Seismic Isolation of 200 Year Old Heritage Cathedrals in Haiti

H. Kit Miyamoto, Ph.D.1Amir SJ Gilani, Ph.D.2, D. Sonda3, and A. Wada4

1President, Miyamoto International, West Sacramento, CA, 95691
2Senior Associate, Miyamoto International, West Sacramento, CA, 95691
3Principal, Miyamoto International Italia, Milan, Italy
4Professor Emeritus, Tokyo Institute of Technology, Tokyo, Japan

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Historic and heritage building present a unique class of structures. These buildings form a cultural
pillar of the communities and thus require preservation. However, given their vintage, they have
sustained severe damage and collapse in recent earthquakes, including in Italy (2009), Haiti (2010)
and New Zealand (2011). The main vertical and lateral load bearing members for these buildings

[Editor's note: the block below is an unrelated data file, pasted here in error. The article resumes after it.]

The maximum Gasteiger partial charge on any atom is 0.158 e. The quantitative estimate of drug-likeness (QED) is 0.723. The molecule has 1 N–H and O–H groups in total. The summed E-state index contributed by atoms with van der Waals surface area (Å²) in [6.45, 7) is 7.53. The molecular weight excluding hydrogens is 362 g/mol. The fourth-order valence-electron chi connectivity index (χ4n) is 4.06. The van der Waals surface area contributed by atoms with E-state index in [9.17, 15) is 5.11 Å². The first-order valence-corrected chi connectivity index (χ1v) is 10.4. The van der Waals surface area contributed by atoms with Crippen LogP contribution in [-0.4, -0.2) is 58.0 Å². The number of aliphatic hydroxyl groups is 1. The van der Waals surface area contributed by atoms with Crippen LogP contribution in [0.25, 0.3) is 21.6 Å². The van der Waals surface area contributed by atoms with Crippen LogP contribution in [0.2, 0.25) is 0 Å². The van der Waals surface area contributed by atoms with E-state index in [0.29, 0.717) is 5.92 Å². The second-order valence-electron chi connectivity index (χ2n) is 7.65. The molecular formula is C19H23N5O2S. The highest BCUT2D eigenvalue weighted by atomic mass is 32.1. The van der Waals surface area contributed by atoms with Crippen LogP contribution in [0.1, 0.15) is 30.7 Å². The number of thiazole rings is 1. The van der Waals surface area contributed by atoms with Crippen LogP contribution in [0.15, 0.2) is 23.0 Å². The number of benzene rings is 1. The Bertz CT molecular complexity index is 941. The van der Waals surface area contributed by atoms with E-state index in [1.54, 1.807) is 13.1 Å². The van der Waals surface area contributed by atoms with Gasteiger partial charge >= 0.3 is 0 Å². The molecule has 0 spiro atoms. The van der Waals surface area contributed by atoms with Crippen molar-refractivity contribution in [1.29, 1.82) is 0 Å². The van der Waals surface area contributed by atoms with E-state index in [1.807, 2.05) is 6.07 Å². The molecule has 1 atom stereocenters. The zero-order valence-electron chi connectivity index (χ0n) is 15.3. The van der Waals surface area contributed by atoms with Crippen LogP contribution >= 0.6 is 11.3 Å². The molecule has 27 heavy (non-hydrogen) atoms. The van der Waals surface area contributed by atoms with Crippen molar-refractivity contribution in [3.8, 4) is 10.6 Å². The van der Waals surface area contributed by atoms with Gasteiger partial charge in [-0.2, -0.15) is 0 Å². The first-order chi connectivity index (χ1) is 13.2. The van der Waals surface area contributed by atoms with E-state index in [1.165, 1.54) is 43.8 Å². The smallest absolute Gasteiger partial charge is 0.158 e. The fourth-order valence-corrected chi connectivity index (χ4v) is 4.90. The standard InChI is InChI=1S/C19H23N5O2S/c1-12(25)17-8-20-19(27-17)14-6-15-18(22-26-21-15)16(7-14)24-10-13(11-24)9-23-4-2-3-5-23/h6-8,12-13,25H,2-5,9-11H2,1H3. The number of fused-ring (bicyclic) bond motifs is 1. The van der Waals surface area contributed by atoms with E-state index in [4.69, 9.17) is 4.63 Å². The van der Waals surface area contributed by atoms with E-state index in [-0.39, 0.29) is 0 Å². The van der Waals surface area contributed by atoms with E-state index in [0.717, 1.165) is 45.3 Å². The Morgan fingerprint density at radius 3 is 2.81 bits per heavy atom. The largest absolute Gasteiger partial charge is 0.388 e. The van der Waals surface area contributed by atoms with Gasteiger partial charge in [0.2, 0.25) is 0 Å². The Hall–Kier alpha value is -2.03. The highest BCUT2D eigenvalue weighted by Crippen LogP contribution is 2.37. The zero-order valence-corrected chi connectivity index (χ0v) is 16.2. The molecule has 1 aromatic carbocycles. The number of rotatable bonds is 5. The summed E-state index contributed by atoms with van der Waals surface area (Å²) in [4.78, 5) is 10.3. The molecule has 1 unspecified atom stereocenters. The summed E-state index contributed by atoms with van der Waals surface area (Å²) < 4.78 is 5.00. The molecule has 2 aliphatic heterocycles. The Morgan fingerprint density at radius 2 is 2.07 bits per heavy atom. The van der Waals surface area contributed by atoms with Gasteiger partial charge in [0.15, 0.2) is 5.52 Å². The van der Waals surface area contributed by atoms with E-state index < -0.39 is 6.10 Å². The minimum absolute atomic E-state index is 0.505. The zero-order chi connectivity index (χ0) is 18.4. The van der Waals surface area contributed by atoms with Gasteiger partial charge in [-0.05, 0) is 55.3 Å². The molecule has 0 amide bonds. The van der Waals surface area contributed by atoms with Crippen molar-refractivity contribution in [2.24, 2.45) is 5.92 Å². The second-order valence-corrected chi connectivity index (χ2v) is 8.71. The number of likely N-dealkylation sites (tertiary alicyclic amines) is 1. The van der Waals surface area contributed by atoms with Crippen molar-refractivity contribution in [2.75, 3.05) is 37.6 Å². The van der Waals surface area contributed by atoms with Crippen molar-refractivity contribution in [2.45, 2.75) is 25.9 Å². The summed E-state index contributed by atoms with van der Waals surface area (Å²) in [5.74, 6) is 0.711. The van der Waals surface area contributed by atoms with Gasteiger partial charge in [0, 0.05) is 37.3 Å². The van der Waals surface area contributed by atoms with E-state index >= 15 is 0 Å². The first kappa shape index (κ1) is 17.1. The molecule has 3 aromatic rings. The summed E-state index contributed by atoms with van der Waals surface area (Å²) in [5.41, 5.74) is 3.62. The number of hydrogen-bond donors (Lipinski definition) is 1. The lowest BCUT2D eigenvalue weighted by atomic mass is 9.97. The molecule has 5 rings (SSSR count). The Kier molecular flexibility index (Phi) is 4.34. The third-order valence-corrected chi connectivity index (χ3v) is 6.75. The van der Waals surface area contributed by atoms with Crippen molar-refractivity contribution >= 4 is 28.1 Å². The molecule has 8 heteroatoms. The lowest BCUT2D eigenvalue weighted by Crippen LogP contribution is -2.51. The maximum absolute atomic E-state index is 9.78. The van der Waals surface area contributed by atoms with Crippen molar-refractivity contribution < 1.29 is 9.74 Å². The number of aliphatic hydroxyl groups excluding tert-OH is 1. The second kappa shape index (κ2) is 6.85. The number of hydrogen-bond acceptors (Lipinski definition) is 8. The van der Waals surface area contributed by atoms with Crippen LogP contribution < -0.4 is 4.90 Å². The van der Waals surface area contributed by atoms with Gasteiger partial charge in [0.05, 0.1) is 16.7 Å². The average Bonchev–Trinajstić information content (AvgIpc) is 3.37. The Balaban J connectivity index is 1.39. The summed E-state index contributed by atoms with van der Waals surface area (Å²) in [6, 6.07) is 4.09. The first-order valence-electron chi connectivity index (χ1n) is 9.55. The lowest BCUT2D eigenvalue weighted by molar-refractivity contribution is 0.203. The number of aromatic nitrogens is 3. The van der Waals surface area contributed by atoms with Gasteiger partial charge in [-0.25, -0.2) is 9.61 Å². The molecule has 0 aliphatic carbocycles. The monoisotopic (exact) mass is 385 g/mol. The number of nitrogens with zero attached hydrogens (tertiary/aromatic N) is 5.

is typically comprised of unreinforced stone masonry (URSM) walls. These walls have
experienced both in-plane and out-of-plane failures, leading to the collapse of the structures.
Given that the walls have little lateral capacity, it is critical to limit the input forces acting on
them. In addition, these structures do not have a well-defined load path or diaphragm for seismic
loading. A proposed mitigation strategy combining seismic isolation and superstructure
intervention is discussed to address these deficiencies. Advanced nonlinear global and local finite
element analysis is used to assess the efficiency of the proposed retrofit. The proposed method
significantly reduces the level of seismic excitation acting on the existing walls and limits the
superstructure retrofit, and thus preserves the historical features of the structures. Application of
this technique to two Cathedrals in Haiti is presented.

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